Finally, even if a dairy nutritionist wished to balance dairy rations based on metabolizable amino acids, the tools available are limited. Only one amino acid, methionine, is commercially available in a rumen protected (RP) form and its cost is very high per gram of metabolizable amino acid. There is little evidence from published research to support enhanced performance, and(or) improved nitrogen efficiency, with RP methionine supplementation of dairy cattle rations (Robinson, 1996), which tends to be primarily associated with modest increases in the milk protein proportion. The low market penetration of the available RP methionine products, developed at very high expense by corporate groups, has not encouraged these, or other, corporate groups to invest in development of other RP amino acids, particularly in the absence of research results showing repeatable commercially substantive benefits to dietary addition of these amino acids. Although a few studies have reported some benefits to dietary supplementation with isoleucine (Robinson et al., 1999) and histidine (Vanhatalo et al., 1999), this literature base is very limited in nature and volume.
However, the commercial situation is changing in two key dairy areas, and this may force commercial dairies in many parts of the developed world to change their nutrient management practices. The environmental impact of dairies in many parts of Europe and America is being scrutinized as never before. In America, the Environmental Protection Agency is under increasing pressure from public interest groups to both enforce current regulations, and introduce more restrictive regulations. The focus seems to be inexorably moving, albeit slowly, to site-specific criteria that will evaluate dairies individually for nutrient, particularly nitrogen and phosphorus, efficiency and penalize those that do not meet defined criteria/goals. These penalties could take the form of fines and(or) taxes, as well as limits on nutrient excretion that could force individual dairies to reduce animal numbers. The other critical recent change has been the elimination of the entire class of animal and marine source high UDP feedstuffs in Europe, and most animal feedstuffs in America, that have played a critical role in allowing dairies to economically overfeed dietary protein, relative to predicted requirements, in order to assure that metabolizable protein and amino acids do not limit animal performance. The elimination of this class of feedstuffs has had a major negative impact on the ability of dairy nutritionists to formulate rations designed to deliver high calculated levels of specific amino acids, most notably lysine, to the intestinal absorptive site.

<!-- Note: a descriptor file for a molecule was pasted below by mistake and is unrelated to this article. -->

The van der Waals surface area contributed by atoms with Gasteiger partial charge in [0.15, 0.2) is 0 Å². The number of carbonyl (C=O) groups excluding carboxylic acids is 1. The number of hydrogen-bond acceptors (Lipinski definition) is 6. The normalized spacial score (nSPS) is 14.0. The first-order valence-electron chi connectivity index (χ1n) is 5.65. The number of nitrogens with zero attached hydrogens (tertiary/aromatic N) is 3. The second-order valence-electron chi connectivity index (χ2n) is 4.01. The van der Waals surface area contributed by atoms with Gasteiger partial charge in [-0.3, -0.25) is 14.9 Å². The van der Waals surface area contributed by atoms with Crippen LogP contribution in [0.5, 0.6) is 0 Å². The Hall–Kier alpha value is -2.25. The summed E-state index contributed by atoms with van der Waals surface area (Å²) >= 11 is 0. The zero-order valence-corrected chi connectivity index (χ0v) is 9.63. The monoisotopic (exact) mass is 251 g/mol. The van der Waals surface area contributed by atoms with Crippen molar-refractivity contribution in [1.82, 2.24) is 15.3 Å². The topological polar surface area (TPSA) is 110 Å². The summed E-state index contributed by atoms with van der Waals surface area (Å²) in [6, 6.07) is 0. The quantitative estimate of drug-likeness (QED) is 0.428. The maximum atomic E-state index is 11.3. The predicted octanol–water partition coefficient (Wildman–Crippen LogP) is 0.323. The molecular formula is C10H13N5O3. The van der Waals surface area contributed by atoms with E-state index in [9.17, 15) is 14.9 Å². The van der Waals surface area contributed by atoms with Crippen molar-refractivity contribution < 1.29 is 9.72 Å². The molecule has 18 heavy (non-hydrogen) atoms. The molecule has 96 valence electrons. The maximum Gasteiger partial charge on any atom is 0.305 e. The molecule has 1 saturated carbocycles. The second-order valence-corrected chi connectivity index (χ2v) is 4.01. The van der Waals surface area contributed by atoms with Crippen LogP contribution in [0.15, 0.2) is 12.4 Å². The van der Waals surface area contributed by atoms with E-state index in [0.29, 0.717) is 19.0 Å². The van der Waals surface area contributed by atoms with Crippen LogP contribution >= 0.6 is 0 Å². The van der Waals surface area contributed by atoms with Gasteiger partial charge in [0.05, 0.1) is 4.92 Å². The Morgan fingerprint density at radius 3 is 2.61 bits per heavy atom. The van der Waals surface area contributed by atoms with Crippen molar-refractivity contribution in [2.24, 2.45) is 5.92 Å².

In combination, the increasing severity of site specific environmental regulations, particularly in America, and the elimination of all (Europe) or many (America) animal and marine source protein feedstuffs has increased commercial production, and use by commercial dairies, of protein-rich feedstuffs treated to resist rumen degradation. It is likely that the future will see renewed interest in both producing cost-effective RP amino acids, quite likely beyond methionine and lysine, as well as completing research into better defining metabolizable protein and amino acid requirements of daiiy cattle. Together these events, if they occur, will allow more predictable formation of rations designed to optimize both animal productivity and nitrogen efficiency.